Report provides options for organic soybean growers

Published October 20, 2016
edamame pods
Edamame pods
  • Although soybeans are one of the most widely grown crops in the U.S., few soybean farmers are using organic practices.
  • A new University of Illinois report details organic products and practices to combat pathogens and insect pests.
  • New growers may be motivated by a strong profit margin for organically produced soybeans.

URBANA, Ill. – Soybeans were planted on nearly 84 million acres in the U.S. in 2016, but only a tiny fraction—less than 1 percent—were grown organically. This number has been increasing in recent years, and a group of University of Illinois researchers wants to give organic growers the tools they need to combat pathogens and insect pests.

“We wanted to give organic growers some opportunities. We summarized some practices to fight diseases and pests organically. It’s not an easy task, but it can be done,” says U of I and USDA ARS crop pathologist Glen Hartman.  

Hartman, along with colleagues in the Department of Crop Sciences, produced a comprehensive report summarizing the disease and pest problems faced by soybean growers in the United States. For the first time, the report compiles specific organic management practices and products tailored for each scenario. By detailing the tools needed to successfully grow organic soybeans, the researchers hope more growers will give it a try.  

“There is a movement for organic agriculture, but so far, soybeans haven’t been a major player,” Hartman notes.

The researchers want to encourage small-scale vegetable farmers that are already using organic practices to add soybeans to the mix. The expansion of the organic meat and dairy markets, combined with strong consumer interest in organic soy-based foods like tofu and edamame, are increasing the demand for organically grown soybeans. Over half of organic soybeans are imported, but several companies and entrepreneurs are working to increase the domestic supply.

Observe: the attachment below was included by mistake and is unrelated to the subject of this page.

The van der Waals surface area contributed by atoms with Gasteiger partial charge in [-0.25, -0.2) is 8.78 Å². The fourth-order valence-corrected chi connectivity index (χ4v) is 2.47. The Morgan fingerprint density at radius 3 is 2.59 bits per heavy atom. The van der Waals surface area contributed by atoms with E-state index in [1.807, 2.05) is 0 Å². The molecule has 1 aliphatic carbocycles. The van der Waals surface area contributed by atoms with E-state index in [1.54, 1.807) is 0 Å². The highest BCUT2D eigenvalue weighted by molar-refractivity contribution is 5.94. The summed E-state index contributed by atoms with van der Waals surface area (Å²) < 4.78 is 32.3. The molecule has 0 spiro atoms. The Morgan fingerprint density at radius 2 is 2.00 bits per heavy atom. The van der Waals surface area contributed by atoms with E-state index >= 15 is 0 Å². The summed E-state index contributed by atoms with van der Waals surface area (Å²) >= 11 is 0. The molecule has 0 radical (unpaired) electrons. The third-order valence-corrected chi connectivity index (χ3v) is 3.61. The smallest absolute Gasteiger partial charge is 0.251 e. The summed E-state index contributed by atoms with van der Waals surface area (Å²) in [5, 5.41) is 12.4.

Those who are selling organic soybeans today are getting almost twice as much per bushel compared to conventional soybeans. “Organic meat is probably double or triple the price compared with conventionally raised meat. And that’s partly from the cost of organic feed. Whoever’s producing this is going to make some money,” Hartman says. “Bags of frozen edamame sell for about $3 at the grocery store, and there might be 40-50 pods per bag. That’s equivalent to one or two plants. You can grow maybe 100,000 plants in an acre. You can do the math, and that’s a rough calculation, but there could be a lot of profit involved.”

Graduate student Theresa Herman also sees the potential for increased edamame production in the United States. “I have talked to school food service companies about incorporating edamame in school lunch programs. It’s a good source of protein, and kids eat the beans voraciously. They’re crazy about edamame,” she notes.

Soybeans grown for edamame appear to be more prone to insect and disease problems than grain soybean, and non-GMO grain varieties available to organic growers may not have the disease and pest resistance that is present in many elite conventional cultivars. However, there are organic solutions for both. In the report, the researchers lay out strategies in a number of categories, including biological control, cultural practices, breeding priorities, and organic pesticide products.

“Rotations to different crops are commonly used by organic growers,” Hartman says. “Organic producers have cover crops and alternative crops that are not used in most corn and soybean systems. They might have a four- to six- to eight-year rotation, which is one of the best ways to reduce diseases.”

Although the researchers point to the promise of longer rotations and cover crops, they would like to know more about the effectiveness of organic products and practices in real-world settings.

“We want to be able to experimentally test some of the products growers are using in organic soybean systems. We want to learn what their constraints are, and how we can help them,” Hartman says.  

Herman adds, “A lot of people are happy with the way they do things, but they want to know more about why and how their system is working.”

Current and potential organic soybean growers can contact Hartman directly, and can read the new report, “Organically grown soybean production in the USA: Constraints and management of pathogens and insect pests,” published in Agronomy.